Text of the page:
Angelenos, you can't say they didn't ask: LADWP officials hold their last big "community collaboration" session tonight - at the Hope Street HQ from 6:30 to 8:30 PM. City council's still the final word on if and when rates go up, but DWP seems to really want Angelenos to have first say - and that's now.
DWP's been doing these sessions for a month now, and they're slick: power point presentations, group facilitators, breakdowns of a lot of water rate and power rate information. Even still, a scattering of voices is complaining this is all happening too fast. The latest addition is the LA Neighborhood Council Coalition: 30 or so of its members decided over the holiday weekend they want a delay. "LANCC cannot support any rate increases until the Ratepayers Advocate has reviewed and analyzed these rate increases and discussed the review and analysis with the Ratepayers and the public," their resolution reads in part.
Some community activists wanting a delay for higher rates are usual suspects: gadflies you'd recognize well if you went to DWP meetings. Jack Humphreville owns the Recycler classifieds and does DWP oversight for the Greater Wilshire Neighborhood Council; he doesn't trust the DWP as far as he can throw it. He's floating the idea of approving rate increases for 1 year only to cover basic and strategic needs on both the water and power side. (The chair of the Energy and Environment Committee, councilwoman Jan Perry, has said she wouldn't support a rate hike before the establishment of the Office of Public Accountability.)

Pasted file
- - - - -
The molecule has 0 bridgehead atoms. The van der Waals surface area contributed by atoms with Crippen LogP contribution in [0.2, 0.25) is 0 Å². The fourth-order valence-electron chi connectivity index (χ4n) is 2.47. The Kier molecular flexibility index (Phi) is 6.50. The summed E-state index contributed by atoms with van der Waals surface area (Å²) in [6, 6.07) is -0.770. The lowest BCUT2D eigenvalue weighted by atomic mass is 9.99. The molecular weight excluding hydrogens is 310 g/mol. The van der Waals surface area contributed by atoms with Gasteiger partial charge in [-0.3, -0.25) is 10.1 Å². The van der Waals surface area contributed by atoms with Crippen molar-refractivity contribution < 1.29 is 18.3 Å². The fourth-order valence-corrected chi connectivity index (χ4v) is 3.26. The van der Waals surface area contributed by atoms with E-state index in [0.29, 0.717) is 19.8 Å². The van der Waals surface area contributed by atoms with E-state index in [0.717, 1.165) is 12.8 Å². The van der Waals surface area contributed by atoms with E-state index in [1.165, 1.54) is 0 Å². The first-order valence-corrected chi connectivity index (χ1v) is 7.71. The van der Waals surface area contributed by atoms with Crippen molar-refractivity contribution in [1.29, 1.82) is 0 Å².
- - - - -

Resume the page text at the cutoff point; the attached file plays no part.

Humphreville and others want a delay even as they say that the OPA they're waiting for will be toothless and underfunded. Former Daily News editor Ron Kaye blames the council in general and Council President Eric Garcetti in particular for wrecking the idea of a ratepayer advocate. It's not entirely obvious to me why a delay would help under this logic: so that a weak toothless office has a chance to weigh in?
Environmental groups and renewable energy advocates aren't out there wanting a delay - though some key information isn't yet out from the DWP or city council that might illuminate those issues. Council members have asked for details about environmental and energy mandates, things like ending "once through cooling" at coastal power plants, cap and trade or other carbon reduction schemes, what the real impacts are of leaving Navajo coal behind earlier rather than later. Council hearings aren't scheduled till AFTER the public information sessions end.
Anyway, tonight's not the last session of this kind the DWP will hold: neighborhood councils themselves get a special workshop July 23, and there's a big finish wrap up on July 20 at Hope Street. Come August, it'll be city council's turn to start in with its questions.